Aaron, baseball's all-time home run king with 755 long balls, was there to help hand out this hardware, which is presented by CENTURY 21 and now a postseason tradition dating back to its inception in 1999. What makes this award so unique from all the other individual awards still to come is not only that fans vote at MLB.com in the final phase to determine where it goes, but also that this living legend is there to speak to the recipients about what he believes the honor represents.
"This award . . . was bestowed upon me many years ago, and I want to thank the Commissioner for doing it in perpetuity," said Aaron, now 71. "The one thing I want to say about this award is that it goes further than just a ballplayer hitting and batting in runs. You look at this award and you say, 'What does it exemplify?' It exemplifies the fact that each one of these players meant so much to his team, not only hitting the home runs or batting in the runs, but simply manufacturing wins for their respective teams. And I, too, want to congratulate each and every one of them."
Aaron specifically highlighted "consistency" as the primary trait of the seasons just turned in by Jones and Ortiz, both of whom are first-time recipients of "The Hammer." Both sluggers led their teams into the playoffs, and although those seasons stopped short after the Division Series, it is hard to imagine where their teams would have been this year without their bats. Both players also are expected to be among the top two or three choices for their respective Most Valuable Player awards to come in November.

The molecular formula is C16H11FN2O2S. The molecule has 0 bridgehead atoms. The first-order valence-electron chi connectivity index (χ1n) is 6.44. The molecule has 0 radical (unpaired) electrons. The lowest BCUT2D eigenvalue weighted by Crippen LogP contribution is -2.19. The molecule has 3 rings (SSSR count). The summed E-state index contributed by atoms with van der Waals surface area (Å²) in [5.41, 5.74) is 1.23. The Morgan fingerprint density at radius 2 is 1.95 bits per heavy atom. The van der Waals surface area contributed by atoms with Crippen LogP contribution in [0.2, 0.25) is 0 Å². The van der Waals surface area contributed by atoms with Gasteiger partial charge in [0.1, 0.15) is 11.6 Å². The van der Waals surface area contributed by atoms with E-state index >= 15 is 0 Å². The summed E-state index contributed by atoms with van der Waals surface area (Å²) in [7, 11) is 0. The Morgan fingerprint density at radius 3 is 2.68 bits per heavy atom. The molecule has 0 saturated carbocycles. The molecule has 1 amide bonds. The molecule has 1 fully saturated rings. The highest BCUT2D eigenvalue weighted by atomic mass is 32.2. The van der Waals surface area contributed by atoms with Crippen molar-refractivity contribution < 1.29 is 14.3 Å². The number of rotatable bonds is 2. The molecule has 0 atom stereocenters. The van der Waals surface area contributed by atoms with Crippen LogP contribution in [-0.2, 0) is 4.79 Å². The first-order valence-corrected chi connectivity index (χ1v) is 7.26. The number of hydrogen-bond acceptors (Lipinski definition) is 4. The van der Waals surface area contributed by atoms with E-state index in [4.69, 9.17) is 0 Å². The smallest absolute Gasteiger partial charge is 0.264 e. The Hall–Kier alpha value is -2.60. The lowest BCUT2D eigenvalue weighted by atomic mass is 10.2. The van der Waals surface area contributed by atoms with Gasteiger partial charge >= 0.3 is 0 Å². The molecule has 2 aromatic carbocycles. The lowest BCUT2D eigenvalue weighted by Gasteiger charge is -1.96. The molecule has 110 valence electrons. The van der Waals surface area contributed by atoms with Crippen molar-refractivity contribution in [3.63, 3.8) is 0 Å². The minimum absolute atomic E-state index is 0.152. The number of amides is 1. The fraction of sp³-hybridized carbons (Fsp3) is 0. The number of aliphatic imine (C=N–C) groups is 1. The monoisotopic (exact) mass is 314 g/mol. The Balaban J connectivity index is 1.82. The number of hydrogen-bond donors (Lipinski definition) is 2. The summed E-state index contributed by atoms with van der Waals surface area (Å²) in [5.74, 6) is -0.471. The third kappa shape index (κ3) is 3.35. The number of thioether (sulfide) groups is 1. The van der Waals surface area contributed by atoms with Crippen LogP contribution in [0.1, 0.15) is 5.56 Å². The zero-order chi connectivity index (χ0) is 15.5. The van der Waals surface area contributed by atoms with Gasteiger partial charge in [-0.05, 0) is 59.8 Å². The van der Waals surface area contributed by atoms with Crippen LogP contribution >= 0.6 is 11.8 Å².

Jones, who received 64,415 of the 210,000 fan votes (30 percent of the National League total), led the Majors with a career-high 51 homers and 128 RBIs. The Gold Glove center fielder hit his 50th homer in September, becoming just the 12th player in Major League history to reach the 300-homer plateau before his 30th birthday. His 51 homers broke the Braves' franchise record that had been shared by Aaron and Eddie Matthews, and he was the first Major Leaguer to reach the 50-homer plateau since Jim Thome and Alex Rodriguez each did so in 2002.
"I had a chance, of course, to watch Andruw for many years, and I know what a wonderful year he had last year," said Aaron, senior vice president and assistant to the president with the Braves. "In fact, I was just talking to him just a moment ago and I was applauding him on his consistency in what he did as a ballplayer last year. And he took it upon himself [this season] to carry the Atlanta Braves to their 14th [straight division] championship. When we had some of our star players out for a long period of time, Andruw took it upon himself. In fact, he told a lot of the young players, 'Get on my shoulder and ride me for a moment and I'll carry you home.' And he did that. And in watching him play, I marvel at his consistency."
Jones, the first Braves player to win this award, said, "Winning an award, it's tough. There's a lot of players out there that have great years, and especially the award being named after Hank Aaron. It's special. Every time you go on the field you're trying to help your team. And like Hank Aaron says, it's all about consistency and helping the team get to the point that your team wanted to be in. For me to be consistent this year, and that's what I worked for this last offseason, to be consistent and have everything pay off. And for the fans to see what I did and for them to vote for me to win this award is more special."